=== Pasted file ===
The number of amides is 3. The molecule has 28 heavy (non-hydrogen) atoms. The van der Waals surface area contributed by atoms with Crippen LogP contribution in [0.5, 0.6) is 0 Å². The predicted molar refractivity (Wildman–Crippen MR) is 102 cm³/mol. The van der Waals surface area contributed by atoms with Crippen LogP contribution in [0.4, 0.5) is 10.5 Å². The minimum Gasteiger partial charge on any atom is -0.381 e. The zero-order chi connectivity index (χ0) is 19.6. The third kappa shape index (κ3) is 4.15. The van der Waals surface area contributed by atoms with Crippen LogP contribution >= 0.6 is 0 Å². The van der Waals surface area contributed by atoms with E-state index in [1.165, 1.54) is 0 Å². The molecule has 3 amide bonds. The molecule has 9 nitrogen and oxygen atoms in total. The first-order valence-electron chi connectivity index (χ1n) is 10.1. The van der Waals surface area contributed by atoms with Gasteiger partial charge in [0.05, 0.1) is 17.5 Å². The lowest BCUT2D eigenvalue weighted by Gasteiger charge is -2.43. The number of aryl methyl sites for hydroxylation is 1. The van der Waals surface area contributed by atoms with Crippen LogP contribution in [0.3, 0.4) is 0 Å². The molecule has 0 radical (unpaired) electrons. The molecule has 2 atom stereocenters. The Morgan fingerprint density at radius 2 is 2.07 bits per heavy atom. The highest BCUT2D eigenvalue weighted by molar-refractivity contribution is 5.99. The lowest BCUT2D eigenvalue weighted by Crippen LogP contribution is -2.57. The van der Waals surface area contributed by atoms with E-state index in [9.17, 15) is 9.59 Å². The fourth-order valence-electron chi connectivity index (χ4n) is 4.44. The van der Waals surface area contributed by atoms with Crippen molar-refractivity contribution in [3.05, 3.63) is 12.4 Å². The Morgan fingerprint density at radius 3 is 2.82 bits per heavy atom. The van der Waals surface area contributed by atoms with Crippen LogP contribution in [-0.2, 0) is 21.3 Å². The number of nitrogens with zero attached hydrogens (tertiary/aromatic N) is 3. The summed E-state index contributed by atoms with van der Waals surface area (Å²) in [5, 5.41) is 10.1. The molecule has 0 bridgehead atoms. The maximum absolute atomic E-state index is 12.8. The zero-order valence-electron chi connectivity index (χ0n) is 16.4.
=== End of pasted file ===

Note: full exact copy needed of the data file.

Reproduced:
The number of amides is 3. The molecule has 28 heavy (non-hydrogen) atoms. The van der Waals surface area contributed by atoms with Crippen LogP contribution in [0.5, 0.6) is 0 Å². The predicted molar refractivity (Wildman–Crippen MR) is 102 cm³/mol. The van der Waals surface area contributed by atoms with Crippen LogP contribution in [0.4, 0.5) is 10.5 Å². The minimum Gasteiger partial charge on any atom is -0.381 e. The zero-order chi connectivity index (χ0) is 19.6. The third kappa shape index (κ3) is 4.15. The van der Waals surface area contributed by atoms with Crippen LogP contribution >= 0.6 is 0 Å². The van der Waals surface area contributed by atoms with E-state index in [1.165, 1.54) is 0 Å². The molecule has 3 amide bonds. The molecule has 9 nitrogen and oxygen atoms in total. The first-order valence-electron chi connectivity index (χ1n) is 10.1. The van der Waals surface area contributed by atoms with Gasteiger partial charge in [0.05, 0.1) is 17.5 Å². The lowest BCUT2D eigenvalue weighted by Gasteiger charge is -2.43. The number of aryl methyl sites for hydroxylation is 1. The van der Waals surface area contributed by atoms with Crippen LogP contribution in [0.3, 0.4) is 0 Å². The molecule has 0 radical (unpaired) electrons. The molecule has 2 atom stereocenters. The Morgan fingerprint density at radius 2 is 2.07 bits per heavy atom. The highest BCUT2D eigenvalue weighted by molar-refractivity contribution is 5.99. The lowest BCUT2D eigenvalue weighted by Crippen LogP contribution is -2.57. The van der Waals surface area contributed by atoms with E-state index in [9.17, 15) is 9.59 Å². The fourth-order valence-electron chi connectivity index (χ4n) is 4.44. The van der Waals surface area contributed by atoms with Crippen molar-refractivity contribution in [3.05, 3.63) is 12.4 Å². The Morgan fingerprint density at radius 3 is 2.82 bits per heavy atom. The van der Waals surface area contributed by atoms with Crippen LogP contribution in [-0.2, 0) is 21.3 Å². The number of nitrogens with zero attached hydrogens (tertiary/aromatic N) is 3. The summed E-state index contributed by atoms with van der Waals surface area (Å²) in [5, 5.41) is 10.1. The molecule has 0 bridgehead atoms. The maximum absolute atomic E-state index is 12.8. The zero-order valence-electron chi connectivity index (χ0n) is 16.4.